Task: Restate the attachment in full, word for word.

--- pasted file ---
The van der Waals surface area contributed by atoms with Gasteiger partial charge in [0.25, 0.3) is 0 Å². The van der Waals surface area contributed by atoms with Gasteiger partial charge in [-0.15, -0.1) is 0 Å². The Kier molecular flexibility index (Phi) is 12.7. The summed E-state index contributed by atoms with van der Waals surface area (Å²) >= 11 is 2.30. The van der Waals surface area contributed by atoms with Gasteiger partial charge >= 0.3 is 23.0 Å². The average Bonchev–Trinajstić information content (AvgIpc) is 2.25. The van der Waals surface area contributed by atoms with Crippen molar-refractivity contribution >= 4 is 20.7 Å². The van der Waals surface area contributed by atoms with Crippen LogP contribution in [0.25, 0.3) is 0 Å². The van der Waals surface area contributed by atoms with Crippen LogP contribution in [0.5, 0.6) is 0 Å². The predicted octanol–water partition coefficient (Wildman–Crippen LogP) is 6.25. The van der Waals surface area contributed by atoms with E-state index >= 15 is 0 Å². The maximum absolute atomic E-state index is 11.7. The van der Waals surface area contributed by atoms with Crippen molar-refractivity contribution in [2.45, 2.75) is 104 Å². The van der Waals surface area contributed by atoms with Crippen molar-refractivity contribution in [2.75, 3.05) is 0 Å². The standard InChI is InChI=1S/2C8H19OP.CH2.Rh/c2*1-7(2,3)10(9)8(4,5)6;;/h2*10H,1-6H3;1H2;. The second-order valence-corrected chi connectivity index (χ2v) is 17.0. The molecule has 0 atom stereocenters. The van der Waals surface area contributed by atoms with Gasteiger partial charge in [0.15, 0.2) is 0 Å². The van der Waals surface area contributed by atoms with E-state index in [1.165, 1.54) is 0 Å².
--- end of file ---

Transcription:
The van der Waals surface area contributed by atoms with Gasteiger partial charge in [0.25, 0.3) is 0 Å². The van der Waals surface area contributed by atoms with Gasteiger partial charge in [-0.15, -0.1) is 0 Å². The Kier molecular flexibility index (Phi) is 12.7. The summed E-state index contributed by atoms with van der Waals surface area (Å²) >= 11 is 2.30. The van der Waals surface area contributed by atoms with Gasteiger partial charge >= 0.3 is 23.0 Å². The average Bonchev–Trinajstić information content (AvgIpc) is 2.25. The van der Waals surface area contributed by atoms with Crippen molar-refractivity contribution >= 4 is 20.7 Å². The van der Waals surface area contributed by atoms with Crippen LogP contribution in [0.25, 0.3) is 0 Å². The van der Waals surface area contributed by atoms with Crippen LogP contribution in [0.5, 0.6) is 0 Å². The predicted octanol–water partition coefficient (Wildman–Crippen LogP) is 6.25. The van der Waals surface area contributed by atoms with E-state index >= 15 is 0 Å². The maximum absolute atomic E-state index is 11.7. The van der Waals surface area contributed by atoms with Crippen molar-refractivity contribution in [2.45, 2.75) is 104 Å². The van der Waals surface area contributed by atoms with Crippen molar-refractivity contribution in [2.75, 3.05) is 0 Å². The standard InChI is InChI=1S/2C8H19OP.CH2.Rh/c2*1-7(2,3)10(9)8(4,5)6;;/h2*10H,1-6H3;1H2;. The second-order valence-corrected chi connectivity index (χ2v) is 17.0. The molecule has 0 atom stereocenters. The van der Waals surface area contributed by atoms with Gasteiger partial charge in [0.15, 0.2) is 0 Å². The van der Waals surface area contributed by atoms with E-state index in [1.165, 1.54) is 0 Å².